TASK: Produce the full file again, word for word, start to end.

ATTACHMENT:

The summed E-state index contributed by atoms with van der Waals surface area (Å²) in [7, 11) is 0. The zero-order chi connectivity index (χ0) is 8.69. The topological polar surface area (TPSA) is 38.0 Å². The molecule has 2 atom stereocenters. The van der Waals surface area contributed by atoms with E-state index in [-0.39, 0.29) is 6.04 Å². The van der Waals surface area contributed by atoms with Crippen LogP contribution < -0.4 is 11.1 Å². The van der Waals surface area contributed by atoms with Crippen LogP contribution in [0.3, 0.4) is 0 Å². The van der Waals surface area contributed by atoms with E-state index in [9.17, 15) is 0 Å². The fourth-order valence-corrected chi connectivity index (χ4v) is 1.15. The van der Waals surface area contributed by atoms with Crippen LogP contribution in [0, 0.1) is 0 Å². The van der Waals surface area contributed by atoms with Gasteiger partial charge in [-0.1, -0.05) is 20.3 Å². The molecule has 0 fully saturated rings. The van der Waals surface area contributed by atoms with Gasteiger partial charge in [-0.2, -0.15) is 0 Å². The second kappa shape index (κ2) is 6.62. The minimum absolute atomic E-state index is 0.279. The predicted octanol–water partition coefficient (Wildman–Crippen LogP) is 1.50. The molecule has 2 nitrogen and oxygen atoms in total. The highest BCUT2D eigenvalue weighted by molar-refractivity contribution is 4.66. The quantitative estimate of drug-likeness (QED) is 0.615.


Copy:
The summed E-state index contributed by atoms with van der Waals surface area (Å²) in [7, 11) is 0. The zero-order chi connectivity index (χ0) is 8.69. The topological polar surface area (TPSA) is 38.0 Å². The molecule has 2 atom stereocenters. The van der Waals surface area contributed by atoms with E-state index in [-0.39, 0.29) is 6.04 Å². The van der Waals surface area contributed by atoms with Crippen LogP contribution < -0.4 is 11.1 Å². The van der Waals surface area contributed by atoms with Crippen LogP contribution in [0.3, 0.4) is 0 Å². The van der Waals surface area contributed by atoms with E-state index in [9.17, 15) is 0 Å². The fourth-order valence-corrected chi connectivity index (χ4v) is 1.15. The van der Waals surface area contributed by atoms with Crippen LogP contribution in [0, 0.1) is 0 Å². The van der Waals surface area contributed by atoms with Gasteiger partial charge in [-0.1, -0.05) is 20.3 Å². The molecule has 0 fully saturated rings. The van der Waals surface area contributed by atoms with Gasteiger partial charge in [-0.2, -0.15) is 0 Å². The second kappa shape index (κ2) is 6.62. The minimum absolute atomic E-state index is 0.279. The predicted octanol–water partition coefficient (Wildman–Crippen LogP) is 1.50. The molecule has 2 nitrogen and oxygen atoms in total. The highest BCUT2D eigenvalue weighted by molar-refractivity contribution is 4.66. The quantitative estimate of drug-likeness (QED) is 0.615.